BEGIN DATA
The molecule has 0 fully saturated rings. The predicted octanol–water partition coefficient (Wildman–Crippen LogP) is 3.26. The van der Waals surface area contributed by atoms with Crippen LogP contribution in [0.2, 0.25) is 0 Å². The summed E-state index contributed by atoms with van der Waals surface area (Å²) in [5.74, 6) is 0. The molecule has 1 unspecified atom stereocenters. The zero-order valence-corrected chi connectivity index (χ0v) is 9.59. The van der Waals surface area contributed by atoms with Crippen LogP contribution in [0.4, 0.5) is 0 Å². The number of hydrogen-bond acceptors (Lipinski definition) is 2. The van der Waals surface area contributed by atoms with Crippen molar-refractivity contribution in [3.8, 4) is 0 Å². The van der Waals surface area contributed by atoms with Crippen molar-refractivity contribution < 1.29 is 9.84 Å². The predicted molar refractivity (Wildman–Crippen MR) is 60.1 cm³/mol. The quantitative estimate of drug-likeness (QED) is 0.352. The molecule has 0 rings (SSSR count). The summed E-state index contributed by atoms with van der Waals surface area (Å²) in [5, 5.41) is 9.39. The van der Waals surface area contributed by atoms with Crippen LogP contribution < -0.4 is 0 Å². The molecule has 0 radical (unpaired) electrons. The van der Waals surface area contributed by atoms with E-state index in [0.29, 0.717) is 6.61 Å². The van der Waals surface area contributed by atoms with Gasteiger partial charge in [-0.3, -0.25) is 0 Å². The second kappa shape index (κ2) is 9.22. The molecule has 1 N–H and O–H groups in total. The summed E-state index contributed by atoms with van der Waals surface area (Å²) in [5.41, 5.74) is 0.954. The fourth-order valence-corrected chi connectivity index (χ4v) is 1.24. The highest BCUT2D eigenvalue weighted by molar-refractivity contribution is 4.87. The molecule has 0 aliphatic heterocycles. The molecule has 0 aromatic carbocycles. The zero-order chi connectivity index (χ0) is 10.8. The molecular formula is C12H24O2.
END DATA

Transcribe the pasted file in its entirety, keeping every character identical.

The molecule has 0 fully saturated rings. The predicted octanol–water partition coefficient (Wildman–Crippen LogP) is 3.26. The van der Waals surface area contributed by atoms with Crippen LogP contribution in [0.2, 0.25) is 0 Å². The summed E-state index contributed by atoms with van der Waals surface area (Å²) in [5.74, 6) is 0. The molecule has 1 unspecified atom stereocenters. The zero-order valence-corrected chi connectivity index (χ0v) is 9.59. The van der Waals surface area contributed by atoms with Crippen LogP contribution in [0.4, 0.5) is 0 Å². The number of hydrogen-bond acceptors (Lipinski definition) is 2. The van der Waals surface area contributed by atoms with Crippen molar-refractivity contribution in [3.8, 4) is 0 Å². The van der Waals surface area contributed by atoms with Crippen molar-refractivity contribution < 1.29 is 9.84 Å². The predicted molar refractivity (Wildman–Crippen MR) is 60.1 cm³/mol. The quantitative estimate of drug-likeness (QED) is 0.352. The molecule has 0 rings (SSSR count). The summed E-state index contributed by atoms with van der Waals surface area (Å²) in [5, 5.41) is 9.39. The van der Waals surface area contributed by atoms with Crippen LogP contribution < -0.4 is 0 Å². The molecule has 0 radical (unpaired) electrons. The van der Waals surface area contributed by atoms with E-state index in [0.29, 0.717) is 6.61 Å². The van der Waals surface area contributed by atoms with Gasteiger partial charge in [-0.3, -0.25) is 0 Å². The second kappa shape index (κ2) is 9.22. The molecule has 1 N–H and O–H groups in total. The summed E-state index contributed by atoms with van der Waals surface area (Å²) in [5.41, 5.74) is 0.954. The fourth-order valence-corrected chi connectivity index (χ4v) is 1.24. The highest BCUT2D eigenvalue weighted by molar-refractivity contribution is 4.87. The molecule has 0 aliphatic heterocycles. The molecule has 0 aromatic carbocycles. The zero-order chi connectivity index (χ0) is 10.8. The molecular formula is C12H24O2.